What Russian cheese can tell us about the trade deficit

Jana Kasperkevic Mar 10, 2017
Russian customers buy cheese in Saint Petersburg on August 7, 2014.  David McNew/Getty Images

What Russian cheese can tell us about the trade deficit

Jana Kasperkevic Mar 10, 2017
Russian customers buy cheese in Saint Petersburg on August 7, 2014.  David McNew/Getty Images

President Donald Trump got some bad news earlier this week — the U.S. trade deficit of $48.5 billion reached a five-year high in January. While economists do not believe that a trading deficit is a reason for concern, Trump has made it his administration’s mission to reduce it.

This means the U.S. will have to either increase its exports, reduce its imports or both. With implementation of tariffs, Trump could make imported products more expensive. He could impose sanctions and ban certain products from coming in. Besides trade policies, there are other factors — such as other countries’ trading policies, global cheese consumption and the strength or weakness of foreign currency — affecting global trade that Trump has little influence over.

There are dozens of countries that U.S. has trade relationships with; three that have contributed to the U.S. trade deficit are China, Russia and Mexico.

Here is a closer look at their relationships:

Russia: Global Cheese Wars

In January, trade between the U.S. and Russia resulted in a $907 million trade deficit for the U.S.

Despite sanctions imposed by the U.S. and Russia, trade between the two countries has not stopped completely. Russia continues to be one of U.S.’s oil and petroleum product suppliers.  

Russia was one of the countries that enjoyed a trade surplus last year. The CIA estimates that Russia had $161 billion in imports and $253 billion in exports last year. That’s down from $193 billion in imports and $341.5 billion in exports the year prior due to sanctions imposed against Russia for the Ukraine crisis.

Probably the best way to explain Russia’s trade policies and its impact is with cheese. Yes, cheese.

In a retaliation for sanctions imposed on Russia, President Vladimir Putin decided to impose sanctions of his own against goods imported from a number of countries, including the European Union, the U.S., Canada and Australia. The ban, which was imposed in August 2014, included products such as beef, pork, poultry, fruits, vegetables and dairy products.

In 2013, before the sanctions were imposed, Russia imported about 440,000 tons of cheese from Europe. After the sanctions, during the first 11 months of 2015, just 180,000 tons of cheese were imported by Russia, according to The Economist. That’s because farmers, encouraged by Putin to make the country self-sufficient, began making their own cheese.

Russia’s message to Europe was clear: Feel free to keep your stinky cheese, we will make our own.

And while the U.S. did not export many dairy products to Russia, it too was affected as the extra European cheese (previously consumed by Russians) flooded the global market. According to the U.S. Dairy Export Council, the products previously imported by Russia amounted to about 18,604 tons of cheese and 2,510 tons of butterfat per month.

“The competition caused by displaced European products is likely to remain intense,” the council said in 2015.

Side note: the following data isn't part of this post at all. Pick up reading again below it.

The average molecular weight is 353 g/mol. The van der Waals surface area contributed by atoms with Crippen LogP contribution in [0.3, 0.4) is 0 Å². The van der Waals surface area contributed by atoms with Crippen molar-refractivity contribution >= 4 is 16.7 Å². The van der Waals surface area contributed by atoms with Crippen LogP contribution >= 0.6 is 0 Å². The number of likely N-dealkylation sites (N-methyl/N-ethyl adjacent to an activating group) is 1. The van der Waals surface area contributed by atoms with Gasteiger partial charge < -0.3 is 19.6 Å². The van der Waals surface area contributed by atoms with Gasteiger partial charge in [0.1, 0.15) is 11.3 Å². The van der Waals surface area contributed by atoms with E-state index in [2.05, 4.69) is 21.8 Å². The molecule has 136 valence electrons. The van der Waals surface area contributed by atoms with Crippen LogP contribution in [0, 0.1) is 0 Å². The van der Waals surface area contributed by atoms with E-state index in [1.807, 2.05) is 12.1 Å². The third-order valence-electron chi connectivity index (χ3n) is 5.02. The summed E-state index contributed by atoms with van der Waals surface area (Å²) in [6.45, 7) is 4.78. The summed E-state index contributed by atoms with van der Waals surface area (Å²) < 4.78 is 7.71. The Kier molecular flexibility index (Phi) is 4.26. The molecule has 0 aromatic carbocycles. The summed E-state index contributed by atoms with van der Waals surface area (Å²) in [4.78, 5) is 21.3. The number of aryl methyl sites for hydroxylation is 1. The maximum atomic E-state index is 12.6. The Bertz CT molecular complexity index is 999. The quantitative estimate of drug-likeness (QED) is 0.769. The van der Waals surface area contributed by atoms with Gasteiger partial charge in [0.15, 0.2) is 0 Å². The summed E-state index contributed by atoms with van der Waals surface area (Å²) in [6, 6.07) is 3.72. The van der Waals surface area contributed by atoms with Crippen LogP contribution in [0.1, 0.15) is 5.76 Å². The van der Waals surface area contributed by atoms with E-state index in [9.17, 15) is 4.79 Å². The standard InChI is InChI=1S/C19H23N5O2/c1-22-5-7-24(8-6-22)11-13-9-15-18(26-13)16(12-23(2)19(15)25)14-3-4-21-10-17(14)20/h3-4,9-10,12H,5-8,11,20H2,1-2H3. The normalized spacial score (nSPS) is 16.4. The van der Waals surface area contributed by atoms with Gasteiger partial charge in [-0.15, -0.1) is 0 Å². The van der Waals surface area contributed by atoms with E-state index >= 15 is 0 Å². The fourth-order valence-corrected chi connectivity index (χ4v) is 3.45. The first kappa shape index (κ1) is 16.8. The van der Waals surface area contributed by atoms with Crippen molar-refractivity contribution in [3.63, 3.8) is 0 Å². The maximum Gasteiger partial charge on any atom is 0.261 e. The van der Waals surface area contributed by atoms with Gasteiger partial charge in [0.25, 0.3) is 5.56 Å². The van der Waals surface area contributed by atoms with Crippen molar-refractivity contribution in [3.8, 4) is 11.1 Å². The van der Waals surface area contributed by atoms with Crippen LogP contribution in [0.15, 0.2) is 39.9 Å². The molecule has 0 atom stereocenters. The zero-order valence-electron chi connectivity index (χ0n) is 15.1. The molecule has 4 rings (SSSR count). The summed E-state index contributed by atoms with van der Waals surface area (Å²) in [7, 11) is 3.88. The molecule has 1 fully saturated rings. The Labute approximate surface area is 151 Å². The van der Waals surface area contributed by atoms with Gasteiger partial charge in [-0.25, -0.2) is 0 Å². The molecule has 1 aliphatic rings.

By June 2016, the U.S. found itself with 759 million pounds of surplus cheese (379,500 tons). That summer, the Department of Agriculture decided to purchase $20 million worth of cheese to help out the U. S. farmers.

China: Electronics, toys and sports equipment 

 A man wears a bandana made in China at a Trump rally in Erie, PA during the presidential campaign. 

In January, trade between the U.S. and China resulted in a $31.3 billion trade deficit for the U.S.

Another U.S. trading partner is China, and if Trump has anything to say about it, that relationship will start to look quite different.

While campaigning, Trump accused China of being “the best ever” at currency manipulation (which was untrue) as well as of “raping” the U.S. with its trade policies.

His anti-China rhetoric has already had an effect on the country’s trade. In 2016, China saw its global trade surplus come in at $510 billion, down from $594 billion the year before. That is mainly due to a 7.7 percent drop in global exports, which has been attributed to an increase in anti-globalization rhetoric by certain public figures.

“The trend of anti-globalization is becoming increasingly evident, and China is the biggest victim of this trend,” Huang Songping, China’s customs spokesman, said in January. “We will pay close attention to foreign trade policy after Trump is inaugurated president.”

China is the largest supplier of imported goods to the U.S., including electronics ($133 billion), toys and sports equipment ($24 billion) and shoes ($17 billion).

Mexico: Cars and car parts

In January of this year, trade with Mexico resulted in a $3.9 billion deficit for the U.S.

Another country whose trade relationship with the U.S. has troubled Trump is Mexico. A lot of the trade between the U.S. and our southern neighbor is passing car parts back and forth until cars are finished. The top three categories for both imports and exports between the two countries were machinery, electrical machinery and vehicles.

In 2015, the U.S. imported $78 billion worth of cars and auto parts from Mexico, which has more than 400 parts-producing plants. That year, the U.S. trade deficit with Mexico was $58 billion.

“Cars are by far the largest export from Mexico to the U.S. — without them, the [Mexican] trade surplus with the U.S. vanishes,” Neil Shearing, chief emerging markets economist at Capital Economics, told CNN.

For now, at least, the U.S. is still importing cars from Mexico.

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